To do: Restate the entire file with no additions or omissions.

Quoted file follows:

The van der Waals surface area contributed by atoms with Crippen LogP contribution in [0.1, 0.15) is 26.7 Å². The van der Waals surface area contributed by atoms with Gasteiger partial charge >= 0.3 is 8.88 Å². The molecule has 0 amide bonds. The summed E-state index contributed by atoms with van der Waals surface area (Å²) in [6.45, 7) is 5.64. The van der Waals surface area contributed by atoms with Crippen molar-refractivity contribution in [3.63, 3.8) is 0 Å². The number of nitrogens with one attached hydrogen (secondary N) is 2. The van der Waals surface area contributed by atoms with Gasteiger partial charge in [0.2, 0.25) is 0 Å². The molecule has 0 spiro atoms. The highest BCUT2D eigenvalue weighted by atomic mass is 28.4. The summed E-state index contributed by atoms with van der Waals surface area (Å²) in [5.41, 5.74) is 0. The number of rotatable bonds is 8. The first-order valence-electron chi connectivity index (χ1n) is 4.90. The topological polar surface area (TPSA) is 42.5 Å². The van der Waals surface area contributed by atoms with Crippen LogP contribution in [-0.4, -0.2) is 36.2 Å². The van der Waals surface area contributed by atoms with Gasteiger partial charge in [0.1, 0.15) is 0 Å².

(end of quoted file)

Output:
The van der Waals surface area contributed by atoms with Crippen LogP contribution in [0.1, 0.15) is 26.7 Å². The van der Waals surface area contributed by atoms with Gasteiger partial charge >= 0.3 is 8.88 Å². The molecule has 0 amide bonds. The summed E-state index contributed by atoms with van der Waals surface area (Å²) in [6.45, 7) is 5.64. The van der Waals surface area contributed by atoms with Crippen molar-refractivity contribution in [3.63, 3.8) is 0 Å². The number of nitrogens with one attached hydrogen (secondary N) is 2. The van der Waals surface area contributed by atoms with Gasteiger partial charge in [0.2, 0.25) is 0 Å². The molecule has 0 spiro atoms. The highest BCUT2D eigenvalue weighted by atomic mass is 28.4. The summed E-state index contributed by atoms with van der Waals surface area (Å²) in [5.41, 5.74) is 0. The number of rotatable bonds is 8. The first-order valence-electron chi connectivity index (χ1n) is 4.90. The topological polar surface area (TPSA) is 42.5 Å². The van der Waals surface area contributed by atoms with Crippen LogP contribution in [-0.4, -0.2) is 36.2 Å². The van der Waals surface area contributed by atoms with Gasteiger partial charge in [0.1, 0.15) is 0 Å².